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I have a question regarding how a variable can be called with another variable name inside a loop.

The following script does not work:

#!/bin/bash
# Comparing test1.txt with test2.txt, test1.ini with test2.ini, test1.conf with test2.conf

FIRSTFILE1=test1.txt;
SECONDFILE1=test2.txt;
FIRSTFILE2=test1.ini;
SECONDFILE2=test2.ini;
FIRSTFILE3=test1.conf;
SECONDFILE3=test2.conf;

for NUM in {1..3};
do
  diff --brief <(sort $FIRSTFILE$NUM) <(sort $SECONDFILE$NUM) > /dev/null
  value=$?
  if [ $value -eq 1 ]
  then
    echo "different"
  else
    echo "identical"
  fi
done
1

Not an explanation to the question if it is strictly about combining to variables into one but the following would give you a working result of iterating through your files:

for EXT in txt ini conf;
do
  diff --brief <(sort test1.${EXT}) <(sort test2.${EXT}) > /dev/null
  value=$?
  if [ $value -eq 1 ]
  then
    echo "different"
  else
    echo "identical"
  fi
done
  • Thanks for your answer. This was helpful if test1/2 are just the names of the files. I had test1/2 defined as variables from user input and looping the file extension doesn't work in my real script. – JJadmin Sep 18 '15 at 17:45
2

You are looking for indirect parameter expansion. You can achieve this in bash using an exclamation point.

#!/bin/bash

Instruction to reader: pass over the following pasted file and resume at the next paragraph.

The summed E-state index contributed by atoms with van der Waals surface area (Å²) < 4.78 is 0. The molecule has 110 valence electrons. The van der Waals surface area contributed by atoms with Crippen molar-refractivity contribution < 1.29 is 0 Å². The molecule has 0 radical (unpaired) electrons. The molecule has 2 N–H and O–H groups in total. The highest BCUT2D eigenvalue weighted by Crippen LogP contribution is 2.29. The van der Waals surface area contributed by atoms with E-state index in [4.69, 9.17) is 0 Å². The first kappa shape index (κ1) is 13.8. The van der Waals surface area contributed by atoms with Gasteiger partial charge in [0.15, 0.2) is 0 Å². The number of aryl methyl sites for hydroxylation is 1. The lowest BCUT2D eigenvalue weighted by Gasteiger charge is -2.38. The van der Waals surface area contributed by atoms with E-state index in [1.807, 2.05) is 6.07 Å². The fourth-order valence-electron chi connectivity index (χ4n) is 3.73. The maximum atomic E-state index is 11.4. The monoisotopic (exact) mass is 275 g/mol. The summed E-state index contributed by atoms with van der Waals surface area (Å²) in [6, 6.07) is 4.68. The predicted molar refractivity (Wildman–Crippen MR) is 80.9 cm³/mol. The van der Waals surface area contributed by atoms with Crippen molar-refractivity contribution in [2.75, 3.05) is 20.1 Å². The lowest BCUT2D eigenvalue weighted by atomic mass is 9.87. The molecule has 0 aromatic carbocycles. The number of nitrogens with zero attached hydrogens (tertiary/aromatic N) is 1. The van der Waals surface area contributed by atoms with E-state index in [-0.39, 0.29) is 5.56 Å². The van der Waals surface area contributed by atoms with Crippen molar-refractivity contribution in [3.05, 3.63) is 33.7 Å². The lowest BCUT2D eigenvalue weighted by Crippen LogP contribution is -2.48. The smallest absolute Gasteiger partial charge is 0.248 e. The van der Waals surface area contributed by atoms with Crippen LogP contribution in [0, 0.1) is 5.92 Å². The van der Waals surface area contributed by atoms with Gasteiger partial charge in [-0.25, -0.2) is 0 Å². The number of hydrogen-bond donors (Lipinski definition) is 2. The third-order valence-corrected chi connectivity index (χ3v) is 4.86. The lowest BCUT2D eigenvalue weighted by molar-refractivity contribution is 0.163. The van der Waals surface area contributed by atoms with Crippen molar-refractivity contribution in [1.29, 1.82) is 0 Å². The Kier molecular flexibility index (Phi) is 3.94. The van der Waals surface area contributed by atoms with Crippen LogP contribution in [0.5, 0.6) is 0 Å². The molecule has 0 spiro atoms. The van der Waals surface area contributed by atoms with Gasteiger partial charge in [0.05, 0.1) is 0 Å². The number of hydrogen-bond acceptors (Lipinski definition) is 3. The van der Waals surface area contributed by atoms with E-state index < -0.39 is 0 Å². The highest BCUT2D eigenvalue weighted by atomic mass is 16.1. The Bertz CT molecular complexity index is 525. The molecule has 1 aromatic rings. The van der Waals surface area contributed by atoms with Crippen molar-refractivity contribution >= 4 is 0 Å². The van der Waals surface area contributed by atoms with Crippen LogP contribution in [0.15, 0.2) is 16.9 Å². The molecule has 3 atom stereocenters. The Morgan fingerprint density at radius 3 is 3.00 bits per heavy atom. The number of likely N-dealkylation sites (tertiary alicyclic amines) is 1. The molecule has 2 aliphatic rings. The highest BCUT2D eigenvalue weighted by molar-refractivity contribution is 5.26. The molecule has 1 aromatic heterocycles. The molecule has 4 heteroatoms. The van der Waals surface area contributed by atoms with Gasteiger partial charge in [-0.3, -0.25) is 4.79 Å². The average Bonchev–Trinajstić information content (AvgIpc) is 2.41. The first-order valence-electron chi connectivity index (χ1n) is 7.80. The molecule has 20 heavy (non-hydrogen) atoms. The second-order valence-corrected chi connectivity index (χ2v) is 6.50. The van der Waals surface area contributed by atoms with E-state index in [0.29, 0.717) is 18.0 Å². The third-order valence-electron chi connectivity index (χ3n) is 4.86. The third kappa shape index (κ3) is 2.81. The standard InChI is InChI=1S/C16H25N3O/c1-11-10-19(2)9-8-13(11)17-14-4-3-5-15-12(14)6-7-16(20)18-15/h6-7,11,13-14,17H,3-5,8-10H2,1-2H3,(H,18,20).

FIRSTFILE1=test1.txt;
SECONDFILE1=test2.txt;
FIRSTFILE2=test1.ini;
SECONDFILE2=test2.ini;
FIRSTFILE3=test1.conf;
SECONDFILE3=test2.conf;

for NUM in {1..3};
do
    a=FIRSTFILE$NUM
    b=SECONDFILE$NUM
    echo ${!a}
    echo ${!b}
done

You will need some more testing to find a oneliner :). For more information see: http://www.gnu.org/software/bash/manual/html_node/Shell-Parameter-Expansion.html

  • Thanks for your answer. This works fine for me. It may take more time to find one liner and what you describe is exactly what I'm looking for, "indirect parameter expansion". – JJadmin Sep 18 '15 at 17:41
1

Use arrays, because that is what they are for:

#!/bin/bash

first=(  test1.txt test1.ini test1.conf )
second=( test2.txt test2.ini test2.conf )

for (( i = 0; i < ${#first[@]}; ++i )); do
    if cmp -s "${first[i]}" "${second[i]}"; then
        echo 'same'
    else
        echo 'different'
    fi
done

Or, if your filenames are all this predictable,

#!/bin/bash

suffixes=( .txt .ini .conf )

for suffix in "${suffixes[@]}"; do
    if cmp -s "test1$suffix" "test2$suffix"; then
        echo 'same'
    else
        echo 'different'
    fi
done

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